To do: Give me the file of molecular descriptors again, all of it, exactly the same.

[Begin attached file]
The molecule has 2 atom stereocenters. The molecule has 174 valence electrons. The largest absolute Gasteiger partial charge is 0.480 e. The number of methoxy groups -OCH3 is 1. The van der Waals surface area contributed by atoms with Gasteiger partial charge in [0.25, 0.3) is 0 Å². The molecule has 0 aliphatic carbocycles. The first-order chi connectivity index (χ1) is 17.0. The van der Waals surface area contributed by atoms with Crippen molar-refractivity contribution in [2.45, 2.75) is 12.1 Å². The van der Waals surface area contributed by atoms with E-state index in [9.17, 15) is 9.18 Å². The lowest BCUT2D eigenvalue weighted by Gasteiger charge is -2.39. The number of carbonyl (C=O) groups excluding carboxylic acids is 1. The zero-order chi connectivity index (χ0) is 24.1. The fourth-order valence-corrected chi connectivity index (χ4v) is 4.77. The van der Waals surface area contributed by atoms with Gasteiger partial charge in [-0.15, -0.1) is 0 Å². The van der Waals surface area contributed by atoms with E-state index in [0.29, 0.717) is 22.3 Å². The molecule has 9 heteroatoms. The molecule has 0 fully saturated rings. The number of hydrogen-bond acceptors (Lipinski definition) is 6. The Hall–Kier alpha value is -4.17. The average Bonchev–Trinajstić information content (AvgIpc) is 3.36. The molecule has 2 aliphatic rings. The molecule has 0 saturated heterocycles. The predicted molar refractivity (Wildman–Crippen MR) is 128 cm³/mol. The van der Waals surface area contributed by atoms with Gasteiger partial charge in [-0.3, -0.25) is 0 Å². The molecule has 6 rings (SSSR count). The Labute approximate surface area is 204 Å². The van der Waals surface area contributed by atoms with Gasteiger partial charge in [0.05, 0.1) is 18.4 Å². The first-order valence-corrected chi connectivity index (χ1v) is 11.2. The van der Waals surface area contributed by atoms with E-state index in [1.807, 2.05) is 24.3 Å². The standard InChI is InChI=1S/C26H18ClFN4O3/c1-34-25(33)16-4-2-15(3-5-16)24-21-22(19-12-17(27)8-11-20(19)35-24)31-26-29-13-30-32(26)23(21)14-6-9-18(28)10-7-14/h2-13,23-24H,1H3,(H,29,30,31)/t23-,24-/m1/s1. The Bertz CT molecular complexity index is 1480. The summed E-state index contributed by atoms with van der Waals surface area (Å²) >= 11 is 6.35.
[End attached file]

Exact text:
The molecule has 2 atom stereocenters. The molecule has 174 valence electrons. The largest absolute Gasteiger partial charge is 0.480 e. The number of methoxy groups -OCH3 is 1. The van der Waals surface area contributed by atoms with Gasteiger partial charge in [0.25, 0.3) is 0 Å². The molecule has 0 aliphatic carbocycles. The first-order chi connectivity index (χ1) is 17.0. The van der Waals surface area contributed by atoms with Crippen molar-refractivity contribution in [2.45, 2.75) is 12.1 Å². The van der Waals surface area contributed by atoms with E-state index in [9.17, 15) is 9.18 Å². The lowest BCUT2D eigenvalue weighted by Gasteiger charge is -2.39. The number of carbonyl (C=O) groups excluding carboxylic acids is 1. The zero-order chi connectivity index (χ0) is 24.1. The fourth-order valence-corrected chi connectivity index (χ4v) is 4.77. The van der Waals surface area contributed by atoms with Gasteiger partial charge in [-0.15, -0.1) is 0 Å². The van der Waals surface area contributed by atoms with E-state index in [0.29, 0.717) is 22.3 Å². The molecule has 9 heteroatoms. The molecule has 0 fully saturated rings. The number of hydrogen-bond acceptors (Lipinski definition) is 6. The Hall–Kier alpha value is -4.17. The average Bonchev–Trinajstić information content (AvgIpc) is 3.36. The molecule has 2 aliphatic rings. The molecule has 0 saturated heterocycles. The predicted molar refractivity (Wildman–Crippen MR) is 128 cm³/mol. The van der Waals surface area contributed by atoms with Gasteiger partial charge in [-0.3, -0.25) is 0 Å². The molecule has 6 rings (SSSR count). The Labute approximate surface area is 204 Å². The van der Waals surface area contributed by atoms with Gasteiger partial charge in [0.05, 0.1) is 18.4 Å². The first-order valence-corrected chi connectivity index (χ1v) is 11.2. The van der Waals surface area contributed by atoms with E-state index in [1.807, 2.05) is 24.3 Å². The standard InChI is InChI=1S/C26H18ClFN4O3/c1-34-25(33)16-4-2-15(3-5-16)24-21-22(19-12-17(27)8-11-20(19)35-24)31-26-29-13-30-32(26)23(21)14-6-9-18(28)10-7-14/h2-13,23-24H,1H3,(H,29,30,31)/t23-,24-/m1/s1. The Bertz CT molecular complexity index is 1480. The summed E-state index contributed by atoms with van der Waals surface area (Å²) >= 11 is 6.35.